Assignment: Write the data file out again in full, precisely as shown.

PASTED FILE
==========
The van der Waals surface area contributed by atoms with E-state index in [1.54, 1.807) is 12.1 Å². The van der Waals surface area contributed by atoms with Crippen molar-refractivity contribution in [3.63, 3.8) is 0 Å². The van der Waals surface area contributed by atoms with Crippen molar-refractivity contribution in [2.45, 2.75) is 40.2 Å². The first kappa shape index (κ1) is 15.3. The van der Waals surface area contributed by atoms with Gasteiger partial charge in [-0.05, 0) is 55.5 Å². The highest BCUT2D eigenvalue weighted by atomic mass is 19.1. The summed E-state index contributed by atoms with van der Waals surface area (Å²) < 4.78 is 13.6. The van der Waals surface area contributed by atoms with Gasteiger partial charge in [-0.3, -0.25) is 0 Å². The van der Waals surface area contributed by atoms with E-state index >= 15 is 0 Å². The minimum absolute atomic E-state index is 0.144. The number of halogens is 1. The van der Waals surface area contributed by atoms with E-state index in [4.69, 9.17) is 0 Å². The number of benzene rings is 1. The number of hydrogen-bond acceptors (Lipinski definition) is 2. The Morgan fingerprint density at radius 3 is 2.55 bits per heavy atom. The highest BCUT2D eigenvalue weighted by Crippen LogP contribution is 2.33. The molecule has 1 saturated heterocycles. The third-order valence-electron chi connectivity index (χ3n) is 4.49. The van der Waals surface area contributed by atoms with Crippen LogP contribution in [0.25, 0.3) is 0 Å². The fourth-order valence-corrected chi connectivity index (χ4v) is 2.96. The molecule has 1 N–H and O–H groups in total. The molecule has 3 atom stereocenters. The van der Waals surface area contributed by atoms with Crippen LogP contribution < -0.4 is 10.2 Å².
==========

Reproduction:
The van der Waals surface area contributed by atoms with E-state index in [1.54, 1.807) is 12.1 Å². The van der Waals surface area contributed by atoms with Crippen molar-refractivity contribution in [3.63, 3.8) is 0 Å². The van der Waals surface area contributed by atoms with Crippen molar-refractivity contribution in [2.45, 2.75) is 40.2 Å². The first kappa shape index (κ1) is 15.3. The van der Waals surface area contributed by atoms with Gasteiger partial charge in [-0.05, 0) is 55.5 Å². The highest BCUT2D eigenvalue weighted by atomic mass is 19.1. The summed E-state index contributed by atoms with van der Waals surface area (Å²) < 4.78 is 13.6. The van der Waals surface area contributed by atoms with Gasteiger partial charge in [-0.3, -0.25) is 0 Å². The van der Waals surface area contributed by atoms with E-state index >= 15 is 0 Å². The minimum absolute atomic E-state index is 0.144. The number of halogens is 1. The van der Waals surface area contributed by atoms with E-state index in [4.69, 9.17) is 0 Å². The number of benzene rings is 1. The number of hydrogen-bond acceptors (Lipinski definition) is 2. The Morgan fingerprint density at radius 3 is 2.55 bits per heavy atom. The highest BCUT2D eigenvalue weighted by Crippen LogP contribution is 2.33. The molecule has 1 saturated heterocycles. The third-order valence-electron chi connectivity index (χ3n) is 4.49. The van der Waals surface area contributed by atoms with Crippen LogP contribution in [0.25, 0.3) is 0 Å². The fourth-order valence-corrected chi connectivity index (χ4v) is 2.96. The molecule has 1 N–H and O–H groups in total. The molecule has 3 atom stereocenters. The van der Waals surface area contributed by atoms with Crippen LogP contribution < -0.4 is 10.2 Å².